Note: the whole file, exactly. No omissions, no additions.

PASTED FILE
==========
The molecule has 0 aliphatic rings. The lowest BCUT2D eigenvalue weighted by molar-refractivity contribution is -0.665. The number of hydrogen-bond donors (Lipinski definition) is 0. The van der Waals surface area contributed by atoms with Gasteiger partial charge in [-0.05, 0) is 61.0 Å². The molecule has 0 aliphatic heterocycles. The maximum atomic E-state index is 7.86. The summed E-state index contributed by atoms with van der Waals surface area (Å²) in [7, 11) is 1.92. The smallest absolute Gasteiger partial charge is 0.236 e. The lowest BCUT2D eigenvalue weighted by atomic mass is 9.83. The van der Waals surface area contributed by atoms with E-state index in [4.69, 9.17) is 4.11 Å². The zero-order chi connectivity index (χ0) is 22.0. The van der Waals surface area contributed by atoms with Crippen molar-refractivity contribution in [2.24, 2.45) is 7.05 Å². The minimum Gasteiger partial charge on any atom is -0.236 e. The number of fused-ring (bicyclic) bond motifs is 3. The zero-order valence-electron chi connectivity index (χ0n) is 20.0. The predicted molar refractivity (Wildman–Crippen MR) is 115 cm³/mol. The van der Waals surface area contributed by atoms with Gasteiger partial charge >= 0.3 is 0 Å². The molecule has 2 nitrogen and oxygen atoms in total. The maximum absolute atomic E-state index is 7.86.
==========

The molecule has 0 aliphatic rings. The lowest BCUT2D eigenvalue weighted by molar-refractivity contribution is -0.665. The number of hydrogen-bond donors (Lipinski definition) is 0. The van der Waals surface area contributed by atoms with Gasteiger partial charge in [-0.05, 0) is 61.0 Å². The molecule has 0 aliphatic heterocycles. The maximum atomic E-state index is 7.86. The summed E-state index contributed by atoms with van der Waals surface area (Å²) in [7, 11) is 1.92. The smallest absolute Gasteiger partial charge is 0.236 e. The lowest BCUT2D eigenvalue weighted by atomic mass is 9.83. The van der Waals surface area contributed by atoms with E-state index in [4.69, 9.17) is 4.11 Å². The zero-order chi connectivity index (χ0) is 22.0. The van der Waals surface area contributed by atoms with Crippen molar-refractivity contribution in [2.24, 2.45) is 7.05 Å². The minimum Gasteiger partial charge on any atom is -0.236 e. The number of fused-ring (bicyclic) bond motifs is 3. The zero-order valence-electron chi connectivity index (χ0n) is 20.0. The predicted molar refractivity (Wildman–Crippen MR) is 115 cm³/mol. The van der Waals surface area contributed by atoms with Gasteiger partial charge >= 0.3 is 0 Å². The molecule has 2 nitrogen and oxygen atoms in total. The maximum absolute atomic E-state index is 7.86.